Security management is a thankless task, but wouldn’t it make a change to be the security manager that says “ok, not a problem” when confronted with the Chief Executives iPad and a directive that he is to be able to use it for business?
Historically, the mantra of security managers has been “unless you can show me a receipt that the company owns it, you can’t use it”, which has worked reasonably well, but with senior management wanting to play with shiny toys, can security managers really keep saying that? And once the CXOs have the latest gadgets, people down the chain will start shouting for theirs too.
IT departments everywhere are under constant and growing pressure to allow the use of iStuff – either privately owned or corporately supplied and sooner or later they’ll give in. These things are security headaches as you can’t apply the same controls that you would on Blackberrys and Windows-based laptops so the problem faced is how to allow them on the network without compromising security of the data on the devices or all the lovely storage servers that they can access.
What our under-thanked security manager needs before he starts to deploy technical controls, is a written policy that permits the use of iStuff. This should also set out the corporate position on who is responsible for the upkeep and maintenance of iStuff, and whether any technical controls will need to be deployed in order for the user to make use of iStuff.
At this point the users should now have a choice – use their iStuff (assuming its personal) and understand that the IT Helpdesk is only going to assist if it’s a problem with the technical controls that they deployed to it, or take the corporate shilling and live with it knowing that they can get support and applications through the IT Helpdesk.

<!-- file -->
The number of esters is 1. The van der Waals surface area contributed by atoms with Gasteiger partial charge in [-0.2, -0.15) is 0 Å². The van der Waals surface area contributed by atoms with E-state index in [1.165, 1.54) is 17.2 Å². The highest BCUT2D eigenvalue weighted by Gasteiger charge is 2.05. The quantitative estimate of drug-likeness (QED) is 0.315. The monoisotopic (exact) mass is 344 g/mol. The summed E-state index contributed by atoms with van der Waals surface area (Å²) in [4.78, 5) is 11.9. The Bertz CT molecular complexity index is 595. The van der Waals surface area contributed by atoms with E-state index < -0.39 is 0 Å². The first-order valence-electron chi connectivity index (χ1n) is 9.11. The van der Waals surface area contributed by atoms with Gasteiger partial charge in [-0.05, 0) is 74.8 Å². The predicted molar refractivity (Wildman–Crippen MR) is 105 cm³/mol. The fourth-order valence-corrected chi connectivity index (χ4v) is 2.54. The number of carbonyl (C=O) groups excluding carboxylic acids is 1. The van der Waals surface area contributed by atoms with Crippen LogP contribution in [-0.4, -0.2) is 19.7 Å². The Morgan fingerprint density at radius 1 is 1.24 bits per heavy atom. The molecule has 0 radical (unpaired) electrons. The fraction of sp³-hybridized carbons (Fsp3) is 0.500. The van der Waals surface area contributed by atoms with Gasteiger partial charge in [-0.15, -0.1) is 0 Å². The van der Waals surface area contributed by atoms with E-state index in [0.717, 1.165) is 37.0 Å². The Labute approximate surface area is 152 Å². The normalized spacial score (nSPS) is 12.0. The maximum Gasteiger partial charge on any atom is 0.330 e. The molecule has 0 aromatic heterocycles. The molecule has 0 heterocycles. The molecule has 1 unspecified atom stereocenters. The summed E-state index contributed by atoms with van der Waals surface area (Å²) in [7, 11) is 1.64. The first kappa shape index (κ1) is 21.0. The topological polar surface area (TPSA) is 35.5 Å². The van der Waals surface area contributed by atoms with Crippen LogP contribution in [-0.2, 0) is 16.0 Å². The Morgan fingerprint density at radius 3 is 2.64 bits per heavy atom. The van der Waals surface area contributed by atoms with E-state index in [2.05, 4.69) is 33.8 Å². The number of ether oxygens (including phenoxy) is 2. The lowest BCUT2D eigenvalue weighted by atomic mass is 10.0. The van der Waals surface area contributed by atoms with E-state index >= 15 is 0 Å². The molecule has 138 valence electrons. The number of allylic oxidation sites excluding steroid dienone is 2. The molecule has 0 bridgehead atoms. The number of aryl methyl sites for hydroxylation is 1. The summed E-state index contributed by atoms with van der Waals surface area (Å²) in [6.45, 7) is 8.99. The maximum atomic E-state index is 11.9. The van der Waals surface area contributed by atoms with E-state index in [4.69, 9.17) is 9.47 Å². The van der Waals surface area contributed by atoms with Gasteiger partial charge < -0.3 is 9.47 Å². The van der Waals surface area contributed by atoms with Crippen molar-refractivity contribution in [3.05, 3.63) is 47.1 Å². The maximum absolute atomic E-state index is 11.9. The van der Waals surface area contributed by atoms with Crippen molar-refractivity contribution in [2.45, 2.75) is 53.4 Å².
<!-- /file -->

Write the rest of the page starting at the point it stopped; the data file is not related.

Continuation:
When looking at products that can assist in enabling the necessary technical controls to make iStuff useable in the corporate world, consideration must be given to
∙ Security & configuration management – set longer passwords, remote lock or wipe, clean to factory configuration, manage and deploy configurations, track the device on an internet map
∙ Application management – track installed applications, publish a list of approved apps, remotely and securely deploy in-house apps to users
∙ Asset inventory – log information about hardware and software
It is reasonable to assume that users won’t be overly happy at the asset inventory aspects, but this is one of the compromises that they have to understand is necessary. No security and tracking (making sure they haven’t got hooky software on their iStuff!!) then no data connection to the corporate network is possible.
By Si Kellow, Security consultant and chief security officer, Proact UK
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